inimically


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Related to inimically: hostilities

in·im·i·cal

 (ĭ-nĭm′ĭ-kəl)
adj.
1. Injurious or harmful in effect; adverse: habits inimical to good health.
2. Unfriendly; hostile: a cold, inimical voice.

[Late Latin inimīcālis, from Latin inimīcus, enemy; see enemy.]

in·im′i·cal·ly adv.
References in classic literature ?
Rostov looked inimically at Pierre, first because Pierre appeared to his hussar eyes as a rich civilian, the husband of a beauty, and in a word- an old woman; and secondly because Pierre in his preoccupation and absent-mindedness had not recognized Rostov and had not responded to his greeting.
In a mo ment, devil only knows why, Hermann and I were looking at each other most inimically.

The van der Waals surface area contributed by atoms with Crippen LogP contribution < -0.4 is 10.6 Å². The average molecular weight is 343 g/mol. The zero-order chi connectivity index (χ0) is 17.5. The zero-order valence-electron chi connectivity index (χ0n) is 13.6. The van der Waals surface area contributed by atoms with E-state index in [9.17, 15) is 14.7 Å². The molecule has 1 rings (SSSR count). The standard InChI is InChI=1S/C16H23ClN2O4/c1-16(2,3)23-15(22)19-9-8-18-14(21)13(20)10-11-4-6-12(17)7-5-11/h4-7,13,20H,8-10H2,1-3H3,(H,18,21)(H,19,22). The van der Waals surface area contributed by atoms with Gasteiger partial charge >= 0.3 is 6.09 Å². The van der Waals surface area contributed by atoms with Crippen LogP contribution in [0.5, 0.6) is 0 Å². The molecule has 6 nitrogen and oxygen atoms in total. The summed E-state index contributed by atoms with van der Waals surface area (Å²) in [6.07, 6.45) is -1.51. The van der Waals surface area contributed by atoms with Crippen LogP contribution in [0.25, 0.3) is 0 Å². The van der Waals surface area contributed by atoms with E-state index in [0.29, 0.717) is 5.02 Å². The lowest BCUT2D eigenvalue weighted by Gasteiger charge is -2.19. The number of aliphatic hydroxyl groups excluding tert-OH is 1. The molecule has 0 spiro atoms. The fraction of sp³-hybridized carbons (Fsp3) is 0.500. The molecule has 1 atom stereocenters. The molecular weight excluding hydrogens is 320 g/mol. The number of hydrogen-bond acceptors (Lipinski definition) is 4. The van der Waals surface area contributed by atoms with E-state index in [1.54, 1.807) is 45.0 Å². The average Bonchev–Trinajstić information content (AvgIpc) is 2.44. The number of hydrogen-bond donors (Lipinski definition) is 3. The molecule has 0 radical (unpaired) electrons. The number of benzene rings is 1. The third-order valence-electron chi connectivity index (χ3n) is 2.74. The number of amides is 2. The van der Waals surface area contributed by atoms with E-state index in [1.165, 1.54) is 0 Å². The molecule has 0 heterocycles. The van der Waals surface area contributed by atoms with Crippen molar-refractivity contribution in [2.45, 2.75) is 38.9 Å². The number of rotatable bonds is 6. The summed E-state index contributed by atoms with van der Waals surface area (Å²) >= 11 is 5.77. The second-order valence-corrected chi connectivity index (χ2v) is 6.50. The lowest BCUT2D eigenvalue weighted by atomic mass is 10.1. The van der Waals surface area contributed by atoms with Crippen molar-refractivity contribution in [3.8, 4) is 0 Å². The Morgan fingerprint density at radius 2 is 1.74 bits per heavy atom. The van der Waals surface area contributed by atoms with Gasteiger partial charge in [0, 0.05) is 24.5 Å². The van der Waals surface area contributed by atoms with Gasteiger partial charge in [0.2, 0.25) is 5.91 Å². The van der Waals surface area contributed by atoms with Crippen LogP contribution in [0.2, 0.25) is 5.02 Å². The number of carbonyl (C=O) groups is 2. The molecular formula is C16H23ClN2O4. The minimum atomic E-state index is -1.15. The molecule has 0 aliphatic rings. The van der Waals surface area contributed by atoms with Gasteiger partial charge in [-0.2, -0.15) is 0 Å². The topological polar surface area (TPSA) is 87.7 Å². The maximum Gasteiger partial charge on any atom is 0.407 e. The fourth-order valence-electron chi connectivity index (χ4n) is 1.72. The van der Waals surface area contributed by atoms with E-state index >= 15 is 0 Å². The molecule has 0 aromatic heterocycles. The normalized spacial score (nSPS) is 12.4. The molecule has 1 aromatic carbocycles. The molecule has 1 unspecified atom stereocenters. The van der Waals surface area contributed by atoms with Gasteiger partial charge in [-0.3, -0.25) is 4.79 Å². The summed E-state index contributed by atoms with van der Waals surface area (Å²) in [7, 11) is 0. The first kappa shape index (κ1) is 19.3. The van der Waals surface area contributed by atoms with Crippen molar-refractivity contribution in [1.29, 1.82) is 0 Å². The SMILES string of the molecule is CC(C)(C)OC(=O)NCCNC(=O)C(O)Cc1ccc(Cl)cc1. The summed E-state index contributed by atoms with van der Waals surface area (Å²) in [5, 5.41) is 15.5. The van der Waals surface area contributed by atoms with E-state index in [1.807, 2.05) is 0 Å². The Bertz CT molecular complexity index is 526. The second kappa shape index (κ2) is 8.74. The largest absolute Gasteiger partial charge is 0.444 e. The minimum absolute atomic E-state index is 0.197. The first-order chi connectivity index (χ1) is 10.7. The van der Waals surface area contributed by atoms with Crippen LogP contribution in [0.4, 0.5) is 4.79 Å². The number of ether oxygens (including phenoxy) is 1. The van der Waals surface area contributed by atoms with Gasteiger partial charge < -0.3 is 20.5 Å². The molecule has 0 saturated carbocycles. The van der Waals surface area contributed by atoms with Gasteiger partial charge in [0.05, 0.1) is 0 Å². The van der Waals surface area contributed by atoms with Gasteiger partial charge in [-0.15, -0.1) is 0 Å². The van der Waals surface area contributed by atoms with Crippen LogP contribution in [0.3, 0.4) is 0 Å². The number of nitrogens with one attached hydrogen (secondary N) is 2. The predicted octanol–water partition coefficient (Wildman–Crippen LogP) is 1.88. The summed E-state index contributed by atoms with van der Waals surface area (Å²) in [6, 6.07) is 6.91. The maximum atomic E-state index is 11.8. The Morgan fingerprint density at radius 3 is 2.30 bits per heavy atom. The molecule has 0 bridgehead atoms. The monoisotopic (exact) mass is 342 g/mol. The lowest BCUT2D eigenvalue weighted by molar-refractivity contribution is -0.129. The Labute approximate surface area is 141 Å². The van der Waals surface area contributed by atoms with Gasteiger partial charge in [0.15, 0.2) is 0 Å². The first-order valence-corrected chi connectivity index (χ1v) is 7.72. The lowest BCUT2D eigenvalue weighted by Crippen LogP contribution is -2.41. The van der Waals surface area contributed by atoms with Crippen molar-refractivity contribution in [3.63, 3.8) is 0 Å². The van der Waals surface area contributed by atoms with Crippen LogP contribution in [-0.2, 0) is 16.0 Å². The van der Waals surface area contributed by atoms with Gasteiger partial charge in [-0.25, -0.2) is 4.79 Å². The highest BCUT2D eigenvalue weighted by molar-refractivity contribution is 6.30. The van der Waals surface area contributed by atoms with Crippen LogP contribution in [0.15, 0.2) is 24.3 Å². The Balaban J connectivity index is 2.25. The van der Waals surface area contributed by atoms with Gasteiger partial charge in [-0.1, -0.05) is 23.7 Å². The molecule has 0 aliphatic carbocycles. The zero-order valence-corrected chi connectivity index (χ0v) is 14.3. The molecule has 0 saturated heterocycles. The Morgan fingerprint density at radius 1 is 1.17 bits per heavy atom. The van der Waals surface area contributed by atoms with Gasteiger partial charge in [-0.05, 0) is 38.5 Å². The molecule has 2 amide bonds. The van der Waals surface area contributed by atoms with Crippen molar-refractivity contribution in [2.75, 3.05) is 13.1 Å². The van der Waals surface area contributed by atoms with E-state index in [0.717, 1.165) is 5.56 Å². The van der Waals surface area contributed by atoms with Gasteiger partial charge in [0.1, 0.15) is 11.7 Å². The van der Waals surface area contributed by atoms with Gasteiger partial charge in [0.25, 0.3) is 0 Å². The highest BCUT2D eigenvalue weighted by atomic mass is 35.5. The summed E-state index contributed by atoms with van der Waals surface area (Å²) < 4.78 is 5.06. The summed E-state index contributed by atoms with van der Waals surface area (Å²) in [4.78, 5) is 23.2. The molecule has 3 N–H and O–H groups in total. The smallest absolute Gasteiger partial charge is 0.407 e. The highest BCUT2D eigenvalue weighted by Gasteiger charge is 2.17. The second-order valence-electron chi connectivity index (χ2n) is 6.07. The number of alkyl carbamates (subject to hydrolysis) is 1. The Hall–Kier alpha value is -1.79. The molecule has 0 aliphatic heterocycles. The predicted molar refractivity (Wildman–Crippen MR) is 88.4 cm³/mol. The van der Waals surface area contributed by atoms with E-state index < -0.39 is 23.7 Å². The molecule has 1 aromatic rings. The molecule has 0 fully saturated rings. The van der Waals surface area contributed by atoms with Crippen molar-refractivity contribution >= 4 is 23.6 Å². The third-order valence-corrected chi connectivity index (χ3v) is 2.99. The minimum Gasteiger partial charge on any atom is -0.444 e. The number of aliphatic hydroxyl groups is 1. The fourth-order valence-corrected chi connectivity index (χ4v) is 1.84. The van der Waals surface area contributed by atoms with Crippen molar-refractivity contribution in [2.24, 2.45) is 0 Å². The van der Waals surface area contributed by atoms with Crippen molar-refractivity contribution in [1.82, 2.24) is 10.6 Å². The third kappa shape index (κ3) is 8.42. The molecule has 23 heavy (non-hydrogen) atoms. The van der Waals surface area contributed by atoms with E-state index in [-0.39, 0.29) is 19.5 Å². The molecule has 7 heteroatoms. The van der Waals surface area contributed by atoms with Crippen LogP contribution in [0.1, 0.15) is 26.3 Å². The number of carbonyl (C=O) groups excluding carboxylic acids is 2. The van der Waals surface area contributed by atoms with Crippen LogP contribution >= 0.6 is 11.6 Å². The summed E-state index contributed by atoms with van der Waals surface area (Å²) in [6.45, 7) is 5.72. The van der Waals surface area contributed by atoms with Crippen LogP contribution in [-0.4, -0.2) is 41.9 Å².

Not withstanding all this, it was fundamentally the British rulers who inimically created this problem out of their stepbrother attitude towards Pakistan.
The result of the experiment reveals, amongst other things, the extent to which even a toaster is inimically tied up in networks through which it acts and is acted upon.
His ideal Sri Lanka would be a state locked in a permanent political war with its many and varied 'enemies'; a state in which every institution must function as a weapon-of-war and concepts such as judicial independence and human rights are considered inimically alien.
People inimically opposed to me, who have assiduously spent over ten days hearing, seeing, amplifying and distilling the CD found no vestige of any reference, not even remotely, to any illegality, corrupt practice or wrongdoing.